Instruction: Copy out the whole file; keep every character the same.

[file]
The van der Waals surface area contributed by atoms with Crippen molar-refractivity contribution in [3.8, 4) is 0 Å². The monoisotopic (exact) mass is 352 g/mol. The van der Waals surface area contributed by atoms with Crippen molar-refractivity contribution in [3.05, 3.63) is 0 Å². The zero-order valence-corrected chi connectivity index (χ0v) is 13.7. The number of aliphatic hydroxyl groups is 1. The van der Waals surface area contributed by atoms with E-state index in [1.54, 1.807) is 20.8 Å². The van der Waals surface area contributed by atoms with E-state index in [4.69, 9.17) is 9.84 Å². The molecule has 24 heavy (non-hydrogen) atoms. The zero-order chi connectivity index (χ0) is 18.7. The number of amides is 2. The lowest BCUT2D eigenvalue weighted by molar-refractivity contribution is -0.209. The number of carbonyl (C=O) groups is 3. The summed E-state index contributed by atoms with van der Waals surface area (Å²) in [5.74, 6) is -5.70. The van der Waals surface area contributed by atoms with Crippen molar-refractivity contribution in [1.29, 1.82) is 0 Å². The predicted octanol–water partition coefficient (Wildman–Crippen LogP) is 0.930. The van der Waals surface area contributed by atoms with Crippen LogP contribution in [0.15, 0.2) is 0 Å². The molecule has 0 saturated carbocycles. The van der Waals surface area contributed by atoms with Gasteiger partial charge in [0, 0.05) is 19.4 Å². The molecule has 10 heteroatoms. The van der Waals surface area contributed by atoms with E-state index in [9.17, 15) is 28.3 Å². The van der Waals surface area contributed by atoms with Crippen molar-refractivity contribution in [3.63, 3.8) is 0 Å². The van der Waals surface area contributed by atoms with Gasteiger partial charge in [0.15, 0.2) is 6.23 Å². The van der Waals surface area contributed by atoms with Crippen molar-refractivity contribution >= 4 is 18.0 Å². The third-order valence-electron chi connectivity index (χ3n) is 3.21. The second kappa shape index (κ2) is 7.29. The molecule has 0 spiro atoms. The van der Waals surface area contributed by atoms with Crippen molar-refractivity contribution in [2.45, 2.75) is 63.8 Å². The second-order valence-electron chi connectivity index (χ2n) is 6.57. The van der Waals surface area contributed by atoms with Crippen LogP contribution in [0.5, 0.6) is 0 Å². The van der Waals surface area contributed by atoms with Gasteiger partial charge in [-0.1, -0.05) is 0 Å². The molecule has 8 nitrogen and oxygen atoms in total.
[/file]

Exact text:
The van der Waals surface area contributed by atoms with Crippen molar-refractivity contribution in [3.8, 4) is 0 Å². The monoisotopic (exact) mass is 352 g/mol. The van der Waals surface area contributed by atoms with Crippen molar-refractivity contribution in [3.05, 3.63) is 0 Å². The zero-order valence-corrected chi connectivity index (χ0v) is 13.7. The number of aliphatic hydroxyl groups is 1. The van der Waals surface area contributed by atoms with E-state index in [1.54, 1.807) is 20.8 Å². The van der Waals surface area contributed by atoms with E-state index in [4.69, 9.17) is 9.84 Å². The molecule has 24 heavy (non-hydrogen) atoms. The zero-order chi connectivity index (χ0) is 18.7. The number of amides is 2. The lowest BCUT2D eigenvalue weighted by molar-refractivity contribution is -0.209. The number of carbonyl (C=O) groups is 3. The summed E-state index contributed by atoms with van der Waals surface area (Å²) in [5.74, 6) is -5.70. The van der Waals surface area contributed by atoms with Crippen molar-refractivity contribution in [1.29, 1.82) is 0 Å². The predicted octanol–water partition coefficient (Wildman–Crippen LogP) is 0.930. The van der Waals surface area contributed by atoms with Crippen LogP contribution in [0.15, 0.2) is 0 Å². The molecule has 0 saturated carbocycles. The van der Waals surface area contributed by atoms with Gasteiger partial charge in [0, 0.05) is 19.4 Å². The molecule has 10 heteroatoms. The van der Waals surface area contributed by atoms with E-state index in [9.17, 15) is 28.3 Å². The van der Waals surface area contributed by atoms with Crippen molar-refractivity contribution in [3.63, 3.8) is 0 Å². The van der Waals surface area contributed by atoms with Gasteiger partial charge in [0.15, 0.2) is 6.23 Å². The van der Waals surface area contributed by atoms with Crippen molar-refractivity contribution >= 4 is 18.0 Å². The third-order valence-electron chi connectivity index (χ3n) is 3.21. The second kappa shape index (κ2) is 7.29. The molecule has 0 spiro atoms. The van der Waals surface area contributed by atoms with Crippen molar-refractivity contribution in [2.45, 2.75) is 63.8 Å². The second-order valence-electron chi connectivity index (χ2n) is 6.57. The van der Waals surface area contributed by atoms with Crippen LogP contribution in [0.5, 0.6) is 0 Å². The van der Waals surface area contributed by atoms with Gasteiger partial charge in [-0.1, -0.05) is 0 Å². The molecule has 8 nitrogen and oxygen atoms in total.